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The Nobel Assembly at Karolinska Institutet announced today that it had awarded the 2017 Nobel Prize Physiology or Medicine jointly to Jeffrey C. Hall, Michael Rosbach and Michael W. Young “for their discoveries of molecular mechanisms controlling the circadian rhythm.” (You can watch Professor Thomas Perlmann, Secretary of the Nobel Committee for Physiology or Medicine, announce the 2017 Nobel Prize in Physiology or Medicine in a video on the homepage of the Nobel Prize’s website nobelprize.org.) Living organisms, including humans, are governed by an “internal, biological clock that helps them anticipate and adapt to the regular rhythm of the day.” Figuring out how that clock works has been the challenge. Through their work, the three Nobel laureates have been able to “explain how plants, animals, and humans adapt their biological rhythm so that it is synchronized with the Earth’s revolutions.” The term circadian comes from the Latin word circa meaning “around” and dies meaning “day”.
In experiments using fruit flies, the Nobel laureates “isolated a gene that controls the normal daily biological rhythm.” As the press release explains, “They showed that this gene encodes a protein that accumulates in the cell during the night, and is then degraded during the day. Subsequently, they identified additional protein components of this machinery, exposing the mechanism governing the self-sustaining clockwork inside the cell. We now recognize that biological clocks function by the same principles in cells of other multicellular organisms, including humans.”
Investigations into the science of the diurnal cycle has been the subject of extensive study. In the 18th century the astronomer Jean Jacques d’Ortous de Mairan examined the behavior of mimosa plants after he noticed that their leaves “opened towards the sun during daytime and closed at dusk.” Wondering, “What would happen if the plant was placed in constant darkness” he observed, “that independent of daily sunlight the leaves continued to follow their normal daily oscillation.”
In the 1970s, Seymour Benzer and Ronald Konopka looked into whether or not it was possible to “identify genes that control the circadian rhythm in fruit flies.” They were able to demonstrate “that mutations in an unknown gene disrupted the circadian clock of flies. They named this gene period.”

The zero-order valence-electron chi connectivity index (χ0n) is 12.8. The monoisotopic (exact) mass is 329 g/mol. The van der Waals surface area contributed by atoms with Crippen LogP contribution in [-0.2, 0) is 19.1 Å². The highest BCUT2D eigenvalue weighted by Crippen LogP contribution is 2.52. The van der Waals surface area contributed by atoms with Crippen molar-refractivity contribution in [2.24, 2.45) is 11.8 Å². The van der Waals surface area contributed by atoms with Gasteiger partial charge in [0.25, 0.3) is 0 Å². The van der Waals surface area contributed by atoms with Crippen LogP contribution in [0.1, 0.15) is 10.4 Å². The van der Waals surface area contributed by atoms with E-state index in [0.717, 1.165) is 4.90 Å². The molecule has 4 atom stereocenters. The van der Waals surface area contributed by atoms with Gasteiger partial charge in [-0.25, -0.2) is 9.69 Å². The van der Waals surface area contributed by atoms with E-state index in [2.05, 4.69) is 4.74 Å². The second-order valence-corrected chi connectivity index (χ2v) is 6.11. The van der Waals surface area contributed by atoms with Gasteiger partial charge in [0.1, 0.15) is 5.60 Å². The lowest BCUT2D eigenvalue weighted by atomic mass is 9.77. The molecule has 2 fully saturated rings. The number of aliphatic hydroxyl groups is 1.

This year’s Nobel Prize recipients focused on “how the clock actually works.” In 1984, the trio was successfully able to isolate the gene called period. Jeffrey C. Hall and Michael Rosbach, worked together “in close collaboration” at Brandeis University in Waltham, Mass., a suburb of Boston, while Michael W. Young was at Rockefeller University in New York. Hall and Rosbach continued their research and were able “to discover that PER, the protein encoded by period, accumulated during the night and was degraded during the day. Thus, PER protein levels oscillate over a 24-hour cycle, in synchrony with the circadian rhythm.” The next step was to figure out how the “circadian oscillations could be generated and sustained.”
In 1994, Young discovered a second clock gene, called timeless. His studies “showed that when TIM bound to PER, the two proteins were able to enter the cell nucleus where they blocked period gene activity to close the inhibitory feedback loop.” (Fig. 2B) Discovery of a “feedback mechanism” explained how the “oscillation of cellular protein levels emerged” but there were still questions, such as “what controlled the frequency of the oscillations?” Young in turn found another gene, doubletime, that was able to “encode the DBT protein that delayed the accumulation of the PER protein.
The trio’s work in discovering the “key mechanistic principles for the biological clock” are “paradigm-shifting.” The three men have gone on to identify “other molecular components of the clockwork mechanism” including additional proteins that are needed to activate the period gene, and “the mechanism by which light can synchronize the clock.”
Listen to/read a telephone interview with Michael Rosbash following the announcement of the 2017 Nobel Prize in Physiology or Medicine.
Read a telephone interview with Michael W. Young following the announcement of the 2017 Nobel Prize in Physiology or Medicine.
The Nobel Assembly, comprised of 50 professors at the Karolinska Institutet, awards the Nobel Prize in Physiology or Medicine. The prize has been given since 1901 “to scientist who have made the most important discoveries for the benefit of mankind.”
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